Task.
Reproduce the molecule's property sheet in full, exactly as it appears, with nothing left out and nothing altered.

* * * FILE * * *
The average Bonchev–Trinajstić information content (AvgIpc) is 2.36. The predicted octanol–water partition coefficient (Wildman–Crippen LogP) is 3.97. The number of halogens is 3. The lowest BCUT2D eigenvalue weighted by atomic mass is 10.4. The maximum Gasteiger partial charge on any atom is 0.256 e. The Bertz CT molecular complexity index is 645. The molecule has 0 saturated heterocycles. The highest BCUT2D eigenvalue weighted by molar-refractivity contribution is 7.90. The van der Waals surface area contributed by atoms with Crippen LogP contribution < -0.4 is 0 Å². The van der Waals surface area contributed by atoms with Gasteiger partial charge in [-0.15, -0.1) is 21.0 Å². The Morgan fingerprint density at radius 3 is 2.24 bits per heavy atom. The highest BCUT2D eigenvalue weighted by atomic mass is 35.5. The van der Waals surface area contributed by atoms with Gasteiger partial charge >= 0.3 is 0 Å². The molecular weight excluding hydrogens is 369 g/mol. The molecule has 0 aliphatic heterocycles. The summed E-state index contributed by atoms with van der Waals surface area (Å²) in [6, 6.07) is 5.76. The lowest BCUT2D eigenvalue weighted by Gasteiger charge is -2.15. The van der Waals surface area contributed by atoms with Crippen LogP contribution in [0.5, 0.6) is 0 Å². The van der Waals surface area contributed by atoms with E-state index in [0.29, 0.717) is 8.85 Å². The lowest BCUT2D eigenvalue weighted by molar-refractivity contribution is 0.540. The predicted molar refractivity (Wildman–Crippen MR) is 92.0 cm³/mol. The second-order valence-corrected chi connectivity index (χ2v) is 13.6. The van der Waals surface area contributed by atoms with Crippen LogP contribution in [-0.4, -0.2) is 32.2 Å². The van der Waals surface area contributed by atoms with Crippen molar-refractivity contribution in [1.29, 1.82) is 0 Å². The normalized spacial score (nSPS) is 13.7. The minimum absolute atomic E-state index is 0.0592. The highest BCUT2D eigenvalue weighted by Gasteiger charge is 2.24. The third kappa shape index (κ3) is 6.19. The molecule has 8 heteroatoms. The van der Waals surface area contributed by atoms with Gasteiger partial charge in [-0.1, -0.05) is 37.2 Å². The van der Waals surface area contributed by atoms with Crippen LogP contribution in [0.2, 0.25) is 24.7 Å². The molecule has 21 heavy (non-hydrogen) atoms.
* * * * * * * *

The average Bonchev–Trinajstić information content (AvgIpc) is 2.36. The predicted octanol–water partition coefficient (Wildman–Crippen LogP) is 3.97. The number of halogens is 3. The lowest BCUT2D eigenvalue weighted by atomic mass is 10.4. The maximum Gasteiger partial charge on any atom is 0.256 e. The Bertz CT molecular complexity index is 645. The molecule has 0 saturated heterocycles. The highest BCUT2D eigenvalue weighted by molar-refractivity contribution is 7.90. The van der Waals surface area contributed by atoms with Crippen LogP contribution < -0.4 is 0 Å². The van der Waals surface area contributed by atoms with Gasteiger partial charge in [-0.15, -0.1) is 21.0 Å². The Morgan fingerprint density at radius 3 is 2.24 bits per heavy atom. The highest BCUT2D eigenvalue weighted by atomic mass is 35.5. The van der Waals surface area contributed by atoms with Gasteiger partial charge >= 0.3 is 0 Å². The molecular weight excluding hydrogens is 369 g/mol. The molecule has 0 aliphatic heterocycles. The summed E-state index contributed by atoms with van der Waals surface area (Å²) in [6, 6.07) is 5.76. The lowest BCUT2D eigenvalue weighted by Gasteiger charge is -2.15. The van der Waals surface area contributed by atoms with Crippen LogP contribution in [0.5, 0.6) is 0 Å². The van der Waals surface area contributed by atoms with E-state index in [0.29, 0.717) is 8.85 Å². The lowest BCUT2D eigenvalue weighted by molar-refractivity contribution is 0.540. The predicted molar refractivity (Wildman–Crippen MR) is 92.0 cm³/mol. The second-order valence-corrected chi connectivity index (χ2v) is 13.6. The van der Waals surface area contributed by atoms with Crippen LogP contribution in [-0.4, -0.2) is 32.2 Å². The van der Waals surface area contributed by atoms with Crippen molar-refractivity contribution in [1.29, 1.82) is 0 Å². The normalized spacial score (nSPS) is 13.7. The minimum absolute atomic E-state index is 0.0592. The highest BCUT2D eigenvalue weighted by Gasteiger charge is 2.24. The third kappa shape index (κ3) is 6.19. The molecule has 8 heteroatoms. The van der Waals surface area contributed by atoms with Gasteiger partial charge in [-0.1, -0.05) is 37.2 Å². The van der Waals surface area contributed by atoms with Crippen LogP contribution in [0.2, 0.25) is 24.7 Å². The molecule has 21 heavy (non-hydrogen) atoms.